Suddenly, for example, Mikhail Prokhorov's Right Cause party is running into all sorts of problems.
On August 9, the entire political council of the party's Kamchatka branch -- as well as heads of local offices in Milkovo district and Petropavlovsk-Kamchatsky -- resigned en masse and joined Vladimir Putin's Popular Front, saying they disagreed with Prokhorov's personnel policies.
The Kamchatka exodus came after Prokhorov made waves by replacing the leadership of the party's St. Petersburg branch last week.
Also on August 9, Prokhorov accused the ruling United Russia party of orchestrating the removal of more than 200 of its billboards in Yekaterinburg, Novosibirsk, and Moscow.
All of this followed a conflict last week between him and Boris Nadezhdin, a senior member of the party, over whether nationalists should be included among its ranks. That mini-scandal broke out after an article appeared in the pro-Putin daily "Izvestia," prominently quoting Nadezhdin as saying the party was actively recruiting nationalist figures.
The article drew a quick denial from Right Cause officials. It also led to Prokhorov sharply -- and publicly -- rebuking Nadezhdin. "If he shares any of their views, there is no place in the party for him," he wrote on his blog on August 3, according to "The Moscow Times."
In Russia, a string of bad luck like this doesn't usually happen by accident. And one can't help but wonder if somebody very powerful is trying to undermine the whole "Right Cause project."
The idea of propping up a Kremlin-friendly center-right party has been in the works for a long time, had the support of the technocratic wing of the elite, much of which also favors President Dmitry Medvedev serving a second term, but was hotly opposed by the likes of Deputy Prime Minister Igor Sechin and other siloviki.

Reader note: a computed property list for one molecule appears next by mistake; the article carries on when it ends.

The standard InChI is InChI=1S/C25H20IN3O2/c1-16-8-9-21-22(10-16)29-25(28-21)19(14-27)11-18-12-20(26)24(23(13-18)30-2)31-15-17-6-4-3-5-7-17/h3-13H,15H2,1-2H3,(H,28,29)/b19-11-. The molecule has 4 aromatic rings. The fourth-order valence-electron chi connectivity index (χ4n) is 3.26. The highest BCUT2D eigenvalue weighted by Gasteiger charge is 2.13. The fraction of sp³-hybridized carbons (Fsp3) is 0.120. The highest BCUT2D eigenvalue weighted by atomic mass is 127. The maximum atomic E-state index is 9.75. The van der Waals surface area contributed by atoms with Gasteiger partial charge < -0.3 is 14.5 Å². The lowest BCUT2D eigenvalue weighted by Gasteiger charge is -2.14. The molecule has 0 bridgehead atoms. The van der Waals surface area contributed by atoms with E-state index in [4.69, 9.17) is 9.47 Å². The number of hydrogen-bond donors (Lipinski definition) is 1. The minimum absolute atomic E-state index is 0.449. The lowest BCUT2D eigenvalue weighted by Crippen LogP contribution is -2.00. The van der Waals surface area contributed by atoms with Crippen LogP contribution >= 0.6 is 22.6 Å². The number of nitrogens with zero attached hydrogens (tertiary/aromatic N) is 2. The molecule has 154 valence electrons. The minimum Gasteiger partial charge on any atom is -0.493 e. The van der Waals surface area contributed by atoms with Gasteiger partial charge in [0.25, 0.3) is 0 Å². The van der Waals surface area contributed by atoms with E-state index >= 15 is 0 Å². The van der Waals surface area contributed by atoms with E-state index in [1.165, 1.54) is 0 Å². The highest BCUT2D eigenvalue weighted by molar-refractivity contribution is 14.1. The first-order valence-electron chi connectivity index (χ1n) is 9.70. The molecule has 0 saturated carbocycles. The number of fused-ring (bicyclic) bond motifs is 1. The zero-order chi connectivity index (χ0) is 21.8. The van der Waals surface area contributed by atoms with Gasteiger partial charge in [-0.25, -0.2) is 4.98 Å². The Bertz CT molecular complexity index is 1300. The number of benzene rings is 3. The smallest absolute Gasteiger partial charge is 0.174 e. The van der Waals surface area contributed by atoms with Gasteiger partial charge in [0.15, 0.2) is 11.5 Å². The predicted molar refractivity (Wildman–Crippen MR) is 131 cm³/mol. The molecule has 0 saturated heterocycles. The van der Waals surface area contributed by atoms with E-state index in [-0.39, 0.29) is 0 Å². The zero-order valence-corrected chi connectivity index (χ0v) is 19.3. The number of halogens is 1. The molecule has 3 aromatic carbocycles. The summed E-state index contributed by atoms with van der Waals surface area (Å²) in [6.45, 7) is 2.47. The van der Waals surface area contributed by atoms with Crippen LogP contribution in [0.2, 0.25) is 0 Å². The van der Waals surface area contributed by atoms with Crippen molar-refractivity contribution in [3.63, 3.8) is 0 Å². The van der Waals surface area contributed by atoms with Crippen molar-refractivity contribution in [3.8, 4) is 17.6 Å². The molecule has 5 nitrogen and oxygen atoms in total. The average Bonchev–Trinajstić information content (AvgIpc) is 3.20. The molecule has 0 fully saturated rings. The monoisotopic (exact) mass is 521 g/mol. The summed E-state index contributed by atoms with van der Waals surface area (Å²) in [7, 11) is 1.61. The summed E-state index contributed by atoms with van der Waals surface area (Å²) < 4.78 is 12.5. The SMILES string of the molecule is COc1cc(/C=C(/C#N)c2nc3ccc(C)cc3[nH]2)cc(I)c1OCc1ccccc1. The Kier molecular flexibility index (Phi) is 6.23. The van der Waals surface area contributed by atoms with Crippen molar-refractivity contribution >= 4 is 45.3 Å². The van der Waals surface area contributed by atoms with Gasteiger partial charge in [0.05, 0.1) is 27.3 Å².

Right Cause's troubles coincide with an apparent shift in the conventional wisdom about who will run as the establishment's anointed presidential candidate in March 2012. In recent weeks, the punditocracy appears to sense that the a return to the Kremlin for Putin is increasingly likely. Some are also suggesting that Putin and Medvedev may even run against each other (a scenario I still find hardly likely, but not out of the question).
Here's Gleb Pavlovsky, head of the Effective Politics Foundation and a Medvedev supporter, speaking to "Nezavisimaya gazeta":
This all may be a temporary blip, it may be a diversion, or it could very well be a decisive shift away from where I have been assuming Russia is moving. As regular readers of this blog must know by now, I have long thought that Plan A was for Medvedev to serve a second term as president and for Putin to remain in charge as "national leader" and the senior member of the tandem.
I have also long thought that another part of Plan A was to rejuvenate the State Duma with fresh parties that gave the appearance of a pluralistic system, albeit one that is in fact tightly managed.
But Plan A can always be scrapped for Plan B, which may or may not be what is happening now.
-- Brian Whitmore